Xi, China’s man of power, is now even more powerful. A few days ago, he was unanimously confirmed in office for another five years by the Chinese National People’s Congress. Prior to this, parliament had lifted the restriction for presidents to two legislative periods. Xi, however, is braced for an extremely difficult term of office. He must be careful that China does not become the next Lehman case.
One example of the current difficult situation is the consequences of the one-child policy, which is becoming more and more dramatic. The country could be left with an overaged population. According to a report by the Beijing-based China Renmin University, the Chinese working population aged 15 to 59 has declined by 20 million people in the last five years. The researchers expect the working population to shrink from its former peak of 925 million in 2011 to 700 million by 2050.
China is making great efforts to boost its economy. The country wants to move away from being a production location to an innovation location. This transformation will be accompanied by a deceleration in growth momentum. Overall, though, only a small section of the population will benefit from this change.
This could become critical, because the high popularity of the party and the government in China is based on the growing prosperity of large sections of the population. In line with this, China is also making preparations for a change to its growth model. Digital control is to be extended to a kind of digital dictatorship. At the same time, the powers of the Communist party’s anti-corruption unit are being greatly expanded. This will make it possible to detect, suppress or even prevent emerging criticism or resistance at an early stage.
The Chinese People’s Party has lastingly consolidated its power. However, the medium and long-term implications of these political changes for economic development are unclear. At all events, a sustained positive development of an innovation-driven economy in such a repressive system represents a challenge for the political system.
However, China also faces significant short-term challenges, above all the rising debt. This has already mushroomed to a dangerously high level and now poses a considerable risk to the economic and financial stability of the country. Of that there can be little doubt. At over 29 trillion US dollars, China’s debt mountain is the second highest in the world, the debt ratio of more than 250 percent is enormous for a developing economy and has surged by more than 100 percentage point in the last ten years. It is no coincidence that the IMF and the BIS have for some time now been drawing parallels with countries whose debt excesses ultimately ended in crisis: Japan in the 1980s, Thailand in the 1990s or Spain after the turn of the millennium. China could also be heading for such a crisis.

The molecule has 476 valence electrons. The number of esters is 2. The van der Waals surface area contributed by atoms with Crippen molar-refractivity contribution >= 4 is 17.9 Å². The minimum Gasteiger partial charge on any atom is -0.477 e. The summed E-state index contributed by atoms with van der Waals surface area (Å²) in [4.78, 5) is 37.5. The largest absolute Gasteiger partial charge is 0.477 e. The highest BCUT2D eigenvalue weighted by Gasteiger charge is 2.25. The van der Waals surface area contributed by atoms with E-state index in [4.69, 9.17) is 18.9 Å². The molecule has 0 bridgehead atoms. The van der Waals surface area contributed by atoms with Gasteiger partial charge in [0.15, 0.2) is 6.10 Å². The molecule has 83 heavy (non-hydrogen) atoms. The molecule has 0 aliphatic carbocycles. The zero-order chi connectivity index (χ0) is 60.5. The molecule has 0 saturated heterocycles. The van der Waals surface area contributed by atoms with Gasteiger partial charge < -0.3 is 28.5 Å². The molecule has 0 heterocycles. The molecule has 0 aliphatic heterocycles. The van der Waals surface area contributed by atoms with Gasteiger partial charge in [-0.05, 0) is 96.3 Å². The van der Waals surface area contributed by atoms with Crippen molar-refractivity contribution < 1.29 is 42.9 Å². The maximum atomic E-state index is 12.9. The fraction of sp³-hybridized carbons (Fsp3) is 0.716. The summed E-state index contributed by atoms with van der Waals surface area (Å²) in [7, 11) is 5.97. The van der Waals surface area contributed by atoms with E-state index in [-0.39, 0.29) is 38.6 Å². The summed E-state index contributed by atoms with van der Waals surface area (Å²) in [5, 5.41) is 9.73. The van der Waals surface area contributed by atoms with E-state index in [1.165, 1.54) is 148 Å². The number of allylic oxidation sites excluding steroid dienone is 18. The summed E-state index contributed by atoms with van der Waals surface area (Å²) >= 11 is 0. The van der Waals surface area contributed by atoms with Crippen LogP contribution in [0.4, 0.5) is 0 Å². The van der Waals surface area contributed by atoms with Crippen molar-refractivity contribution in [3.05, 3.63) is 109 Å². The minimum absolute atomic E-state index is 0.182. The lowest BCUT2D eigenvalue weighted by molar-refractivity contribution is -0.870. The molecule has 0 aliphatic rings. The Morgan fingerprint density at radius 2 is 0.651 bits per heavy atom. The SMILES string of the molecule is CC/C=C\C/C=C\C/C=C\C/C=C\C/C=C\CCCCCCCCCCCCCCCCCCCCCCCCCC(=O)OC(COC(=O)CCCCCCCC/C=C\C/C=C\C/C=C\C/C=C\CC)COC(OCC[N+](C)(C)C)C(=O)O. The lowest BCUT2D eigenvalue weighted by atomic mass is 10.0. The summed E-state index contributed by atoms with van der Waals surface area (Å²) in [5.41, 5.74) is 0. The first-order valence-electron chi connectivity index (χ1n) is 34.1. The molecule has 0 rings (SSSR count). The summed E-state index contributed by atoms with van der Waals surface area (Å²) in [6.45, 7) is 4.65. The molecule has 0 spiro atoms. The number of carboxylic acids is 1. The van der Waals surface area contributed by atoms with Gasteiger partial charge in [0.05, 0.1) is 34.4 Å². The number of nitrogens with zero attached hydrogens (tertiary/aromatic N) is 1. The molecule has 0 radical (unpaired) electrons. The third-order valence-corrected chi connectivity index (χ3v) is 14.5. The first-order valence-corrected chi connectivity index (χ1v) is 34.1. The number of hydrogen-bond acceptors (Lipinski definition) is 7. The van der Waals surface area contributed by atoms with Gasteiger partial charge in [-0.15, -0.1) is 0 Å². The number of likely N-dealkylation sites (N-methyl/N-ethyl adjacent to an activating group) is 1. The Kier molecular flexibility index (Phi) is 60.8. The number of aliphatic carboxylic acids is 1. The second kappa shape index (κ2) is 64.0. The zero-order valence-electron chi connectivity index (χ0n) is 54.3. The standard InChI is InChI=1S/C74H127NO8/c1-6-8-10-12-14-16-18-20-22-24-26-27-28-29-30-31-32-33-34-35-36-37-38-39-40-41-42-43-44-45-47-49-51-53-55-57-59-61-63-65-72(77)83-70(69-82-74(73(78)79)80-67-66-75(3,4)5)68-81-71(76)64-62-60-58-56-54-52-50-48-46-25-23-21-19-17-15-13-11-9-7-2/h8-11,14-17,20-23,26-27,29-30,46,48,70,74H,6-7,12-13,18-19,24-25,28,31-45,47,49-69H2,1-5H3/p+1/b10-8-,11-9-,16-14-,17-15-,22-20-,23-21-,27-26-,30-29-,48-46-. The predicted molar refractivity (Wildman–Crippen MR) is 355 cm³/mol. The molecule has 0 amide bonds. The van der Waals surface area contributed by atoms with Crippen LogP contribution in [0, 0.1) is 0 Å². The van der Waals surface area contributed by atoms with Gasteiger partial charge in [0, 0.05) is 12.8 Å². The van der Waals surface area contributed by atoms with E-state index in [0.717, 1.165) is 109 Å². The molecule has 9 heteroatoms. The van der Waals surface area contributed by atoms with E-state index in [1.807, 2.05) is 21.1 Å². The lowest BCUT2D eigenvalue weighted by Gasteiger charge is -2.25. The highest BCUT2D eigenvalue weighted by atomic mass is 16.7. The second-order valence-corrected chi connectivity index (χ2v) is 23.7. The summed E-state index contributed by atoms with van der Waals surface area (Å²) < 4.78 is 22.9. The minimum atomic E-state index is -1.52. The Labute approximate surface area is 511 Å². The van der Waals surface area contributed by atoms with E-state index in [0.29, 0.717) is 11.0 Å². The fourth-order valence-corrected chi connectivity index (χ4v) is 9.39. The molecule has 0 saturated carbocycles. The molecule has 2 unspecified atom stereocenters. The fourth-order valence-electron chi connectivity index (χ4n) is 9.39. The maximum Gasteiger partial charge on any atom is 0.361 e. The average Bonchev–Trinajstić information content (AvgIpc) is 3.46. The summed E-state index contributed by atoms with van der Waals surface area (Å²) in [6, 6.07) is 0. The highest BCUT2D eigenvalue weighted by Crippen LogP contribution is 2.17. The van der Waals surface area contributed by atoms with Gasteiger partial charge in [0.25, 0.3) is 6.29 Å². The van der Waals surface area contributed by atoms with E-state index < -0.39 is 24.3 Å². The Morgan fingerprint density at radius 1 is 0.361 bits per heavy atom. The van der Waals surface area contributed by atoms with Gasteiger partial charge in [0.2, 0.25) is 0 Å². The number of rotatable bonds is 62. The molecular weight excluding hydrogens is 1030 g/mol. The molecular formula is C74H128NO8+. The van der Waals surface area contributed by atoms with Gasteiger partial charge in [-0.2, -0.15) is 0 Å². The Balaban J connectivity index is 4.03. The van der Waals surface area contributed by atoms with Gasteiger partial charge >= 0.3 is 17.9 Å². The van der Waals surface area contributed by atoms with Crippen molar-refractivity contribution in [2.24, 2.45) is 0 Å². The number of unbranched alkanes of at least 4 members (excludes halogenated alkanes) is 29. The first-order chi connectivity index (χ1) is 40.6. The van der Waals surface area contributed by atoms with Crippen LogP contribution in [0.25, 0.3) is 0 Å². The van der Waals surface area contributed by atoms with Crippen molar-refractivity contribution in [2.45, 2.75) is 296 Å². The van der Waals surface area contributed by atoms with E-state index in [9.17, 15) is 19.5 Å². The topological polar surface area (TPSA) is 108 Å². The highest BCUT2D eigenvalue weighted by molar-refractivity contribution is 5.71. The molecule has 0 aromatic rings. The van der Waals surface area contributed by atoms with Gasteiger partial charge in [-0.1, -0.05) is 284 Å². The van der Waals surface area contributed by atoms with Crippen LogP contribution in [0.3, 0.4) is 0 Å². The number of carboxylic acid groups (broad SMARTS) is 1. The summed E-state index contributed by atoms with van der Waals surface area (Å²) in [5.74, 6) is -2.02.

An especially critical point is the high level of debt in the corporate sector, which at over 160 percent of gross domestic product (GDP) is unparalleled worldwide. Lying behind this are considerable volumes of unsound, „hidden“ national debt. By this I mean state-owned companies with debt levels around twice as high as that of pure privately-owned enterprises. However, the profitability of these companies is close to zero.
These companies are industrial enterprises that would have been insolvent long ago without the subsidised loans from the state banks. However, they are kept artificially alive by Beijing. This area also includes dubious special purpose vehicles that have raised loans on behalf of provincial governments. And on top of all this is the property market that is completely overpriced. If the bubble bursts here, large parts of the economy would be affected, as almost half of all loans are directly or indirectly related to the real estate market.
All this is a toxic mixture: It is difficult to predict whether – let alone when – China might actually slide into a crisis. However, the risk is anything but small. Ultimately, a whole wave of loan defaults could be unleashed by a correction in house prices, an economic downturn, but also the collapse of a major corporation.
So what does this mean for the global economy? There is much to argue against the claim that China is threatened with a second „Lehman moment“, as is sometimes feared. Beijing should have a good chance of averting a systemic financial crisis: The financial strength of the central government is high, its debt is moderate at less than 50 percent of GDP and it is hardly dependent on foreign creditors. It could sufficiently capitalise the banks and also absorb private companies, such as the Anbang insurance group, and would probably do so.
The risks of contagion for the global financial system also seems to me to be manageable, because Chinese banks have few international crosslinks. More problematic are the numerous global shareholdings of highly indebted Chinese companies, such as the completely impenetrable HNA Group. Were these shareholders to experience financial difficulties, companies in Germany in which Chinese investors hold stakes could also come under pressure.
On all accounts, China’s economy is unlikely to withstand the impact of possible shocks in the banking sector, and this would then be felt worldwide. The debt problem in China therefore represents a very considerable economic risk – and not only for the country itself. The world economy, that is currently ticking over quite nicely, could also be knocked off course by this.